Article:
It sounds like your relationship with others is a source of grief right now. Know that this doesn't mean "being needy" is written in the fabric of who you are. I recommend the book Nonviolent Communication by Marshall Rosenberg. It's all about communicating needs to other people, and listening for their needs, for successful conflict resolution.
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03-02-2017, 08:05 AM
RE: I'm needy
(03-02-2017 06:53 AM)LadyDay Wrote:  You are right that losing a friend creates grief of some sort, even though the friend didn't die. I don't think I completely lost his friendship, but the closeness and trust we had towards each other. Feels like the same thing as losing him.
Homefully it's a process like you say, that I'll get through eventually. People get over way bigger loses after all. Like their friends of family members actually die.
It's very hard when you catch yourself wanting to talk to them and then realize you can't.

It's not some second class grief, it's real grief. Being dead or closely related has nothing to do with the physical reaction grief, and there are more people wondering why they did not feel grief when gramma died than there are people grieving about her.

Grief has to do with the brain sending out impulses that are impossible to fill (like picking up the phone and calling, like setting another place at the table, or even like going off to work in the morning if you are grieving the loss of a job). If you are sufficiently triggered by it, you can grieve the loss of a job, a friend, a home or whatever just as intensely as others may grieve the loss of their parents.

Grief is simply about loss, about thought processes being interrupted because something is missing, one of the "go to" places your brain uses regularly has disappeared and you misfire. It is the misfiring that triggers the rest of the physical reactions, crying for instance is a way to release calming chemicals in the brain.

So, it's very normal for you to grieve when you want to pick up the phone but the person to talk to has gone from that spot.

It helps to understand why you have all these feelings. They are perfectly justified and normal.

[Image: dobie.png]Science is the process we've designed to be responsible for generating our best guess as to what the fuck is going on. Girly Man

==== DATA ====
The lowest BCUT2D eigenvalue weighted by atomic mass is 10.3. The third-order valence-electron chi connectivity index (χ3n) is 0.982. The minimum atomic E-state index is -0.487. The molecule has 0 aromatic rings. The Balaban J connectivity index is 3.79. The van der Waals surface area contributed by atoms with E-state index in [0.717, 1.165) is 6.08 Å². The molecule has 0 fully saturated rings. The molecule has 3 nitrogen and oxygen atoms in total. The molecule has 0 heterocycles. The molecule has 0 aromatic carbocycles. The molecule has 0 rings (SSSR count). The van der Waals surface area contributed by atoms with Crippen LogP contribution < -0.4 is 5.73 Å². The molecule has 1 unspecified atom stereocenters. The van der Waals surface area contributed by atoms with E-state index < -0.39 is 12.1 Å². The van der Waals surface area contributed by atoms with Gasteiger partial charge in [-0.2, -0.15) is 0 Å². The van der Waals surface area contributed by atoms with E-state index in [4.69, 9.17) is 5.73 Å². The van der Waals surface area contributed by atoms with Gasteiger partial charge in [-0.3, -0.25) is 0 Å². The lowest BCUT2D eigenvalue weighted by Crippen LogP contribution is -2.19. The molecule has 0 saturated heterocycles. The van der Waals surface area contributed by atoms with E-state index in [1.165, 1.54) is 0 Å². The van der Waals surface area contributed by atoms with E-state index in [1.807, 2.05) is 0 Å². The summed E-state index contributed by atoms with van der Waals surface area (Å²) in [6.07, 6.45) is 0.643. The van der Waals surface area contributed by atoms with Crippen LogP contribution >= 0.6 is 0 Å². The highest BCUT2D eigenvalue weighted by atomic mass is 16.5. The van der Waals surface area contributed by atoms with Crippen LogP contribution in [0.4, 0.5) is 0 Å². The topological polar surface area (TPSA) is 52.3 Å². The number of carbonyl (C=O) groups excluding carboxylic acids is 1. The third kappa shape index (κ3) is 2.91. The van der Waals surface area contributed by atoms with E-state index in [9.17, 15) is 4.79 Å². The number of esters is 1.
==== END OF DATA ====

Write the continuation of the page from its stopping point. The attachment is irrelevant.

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03-02-2017, 08:05 AM
RE: I'm needy
(03-02-2017 02:02 AM)LadyDay Wrote:  I need to learn to rely on myself for emotional support, but I have no idea how.

That's definitely something the medical professionals should be helping you with. However that is also an aspect of your illness, a symptom.

(03-02-2017 02:02 AM)LadyDay Wrote:  I also become afraid that they are only my friends because, knowing my story, they feel bad for me.

That's your illness talking.

(03-02-2017 02:02 AM)LadyDay Wrote:  I spend a lot of time alone during the day, when everyone is at work (I'm officially handicapped by chronical depression and anxiety, so I don't have to work very much. I enjoy having so much time alone.)

As an introvert, I can see how that would be enjoyable. However, as you've noted, being alone means you have no one to talk to. Have you talked to your doctors/counselors about volunteering? Like at animal shelters or food banks and such. You would be helping others and that often makes people feel better.

Another suggestion is a pet, although there are a lot of caveats with that one. Cost, housing rules, allergies, etc. Is a dog or cat an option?

I'm not sure how your illness manifests. Panic attacks suck, but sometimes you can fight it by reminding yourself that it is an illness, brain chemistry. Write yourself notes to read or videos. Sometimes all you can do is ride it out.

Worries/Obsessive thoughts/etc. are different, easier in some ways, harder in others. The blind unreasoning panic is missing, but the subjects seem so legitimate, its hard to just ride it out.

If you find yourself jumping from topic to topic, worrying about one thing, then switching to another, you can use that as a point to counter your worries.

Also, identifying your triggers - what sets you off, that is essential. Every fight you avoid is a victory. It's also helpful if you know an attack might be coming. The ones that hit by surprise seem to hit hardest and be the toughest to fight off.

Exercise is also good. Or so I hear. Big Grin

Self education is also a good tool. Keep aware of the latest treatments, therapies, medications. New developments are constantly happening and the next one might be the one that helps you. Thumbsup

Help for the living. Hope for the dead. ~ R.G. Ingersoll